Tuesday 2 April 2024

A Great Impersonal Order

 Edwin Muir, An Autobiography (London: Methuen, 1964; 1940), p. 53:
The animal world is a great impersonal order, without pathos in its suffering. Man is bound to it by necessity and guilt, and by the closer bond of life, for he breathes the same breath. But when man is swallowed up in nature nature is corrupted and man is corrupted. The sense of corruption in King Lear comes from the fact that Goneril, Regan and Cornwall are merely animals furnished with human faculties as with weapons which they can take up or lay down at will, faculties which they have stolen, not inherited. Words are their teeth and claws, and thought the technique of the deadly spring. They are so unnatural in belonging completely to nature that Gloucester can explain them only by "these late eclipses in the sun and moon." In King Lear nature is monstrous because man has been swallowed up in it:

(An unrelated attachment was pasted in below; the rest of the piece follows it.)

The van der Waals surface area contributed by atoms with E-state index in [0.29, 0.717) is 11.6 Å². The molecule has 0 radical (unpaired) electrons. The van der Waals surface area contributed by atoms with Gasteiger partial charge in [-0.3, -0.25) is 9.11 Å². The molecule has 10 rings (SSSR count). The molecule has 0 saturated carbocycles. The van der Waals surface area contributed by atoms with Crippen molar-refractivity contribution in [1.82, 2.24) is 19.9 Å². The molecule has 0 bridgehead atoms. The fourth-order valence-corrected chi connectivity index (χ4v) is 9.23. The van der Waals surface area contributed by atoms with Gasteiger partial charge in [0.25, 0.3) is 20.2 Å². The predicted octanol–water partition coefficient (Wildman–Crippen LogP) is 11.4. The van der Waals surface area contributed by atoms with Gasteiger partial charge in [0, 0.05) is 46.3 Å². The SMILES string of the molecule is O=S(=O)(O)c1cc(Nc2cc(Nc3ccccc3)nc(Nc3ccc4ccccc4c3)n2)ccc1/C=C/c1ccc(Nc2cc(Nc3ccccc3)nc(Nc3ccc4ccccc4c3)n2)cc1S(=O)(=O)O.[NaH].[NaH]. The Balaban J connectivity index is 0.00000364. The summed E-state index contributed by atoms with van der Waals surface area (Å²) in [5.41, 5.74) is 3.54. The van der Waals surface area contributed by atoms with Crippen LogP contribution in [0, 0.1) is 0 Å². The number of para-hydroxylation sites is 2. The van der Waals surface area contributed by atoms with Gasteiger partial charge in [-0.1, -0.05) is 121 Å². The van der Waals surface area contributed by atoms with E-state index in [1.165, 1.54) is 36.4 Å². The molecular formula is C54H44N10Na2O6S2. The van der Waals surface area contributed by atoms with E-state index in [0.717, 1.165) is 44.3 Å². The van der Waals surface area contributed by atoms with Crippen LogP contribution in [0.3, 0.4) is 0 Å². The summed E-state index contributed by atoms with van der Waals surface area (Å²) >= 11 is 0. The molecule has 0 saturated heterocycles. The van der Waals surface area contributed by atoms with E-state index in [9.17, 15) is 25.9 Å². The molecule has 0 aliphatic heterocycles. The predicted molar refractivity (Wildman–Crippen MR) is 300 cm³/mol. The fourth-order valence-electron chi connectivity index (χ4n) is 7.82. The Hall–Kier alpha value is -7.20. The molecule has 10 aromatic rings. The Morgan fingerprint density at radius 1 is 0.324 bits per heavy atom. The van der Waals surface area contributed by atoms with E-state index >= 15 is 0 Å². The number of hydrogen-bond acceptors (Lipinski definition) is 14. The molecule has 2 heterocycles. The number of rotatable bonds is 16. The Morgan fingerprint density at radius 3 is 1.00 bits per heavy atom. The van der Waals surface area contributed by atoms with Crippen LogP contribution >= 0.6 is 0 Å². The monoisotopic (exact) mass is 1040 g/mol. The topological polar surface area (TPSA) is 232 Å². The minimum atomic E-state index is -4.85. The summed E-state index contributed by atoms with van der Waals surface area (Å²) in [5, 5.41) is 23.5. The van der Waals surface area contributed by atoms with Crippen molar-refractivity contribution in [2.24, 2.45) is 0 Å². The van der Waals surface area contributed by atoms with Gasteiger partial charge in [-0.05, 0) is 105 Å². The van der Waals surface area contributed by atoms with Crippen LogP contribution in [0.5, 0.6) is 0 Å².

A serving-man, proud in heart and mind; that curled my hair; wore gloves in my cap; served the lust of my mistress' heart and did the act of darkness with her; swore as many oaths as I spake words and broke them in the sweet face of heaven: one that slept in the contriving of lust and waked to do it: wine loved I deeply, dice dearly, and in woman out-paramoured the Turk: false of heart, light of ear, bloody of hand; hog in sloth, fox in stealth, wolf in greediness, dog in madness, lion in prey.

That is a picture of an animal with human faculties, made corrupt and legendary by the proudly curled hair. The conflict in Lear is a conflict between the sacred tradition of human society, which is old, and nature, which is always new, for it has no background. As I sat in that tramcar in Glasgow I was in an unhistorical world; I was outside time without being in eternity; in the small, sensual, momentary world of a beast.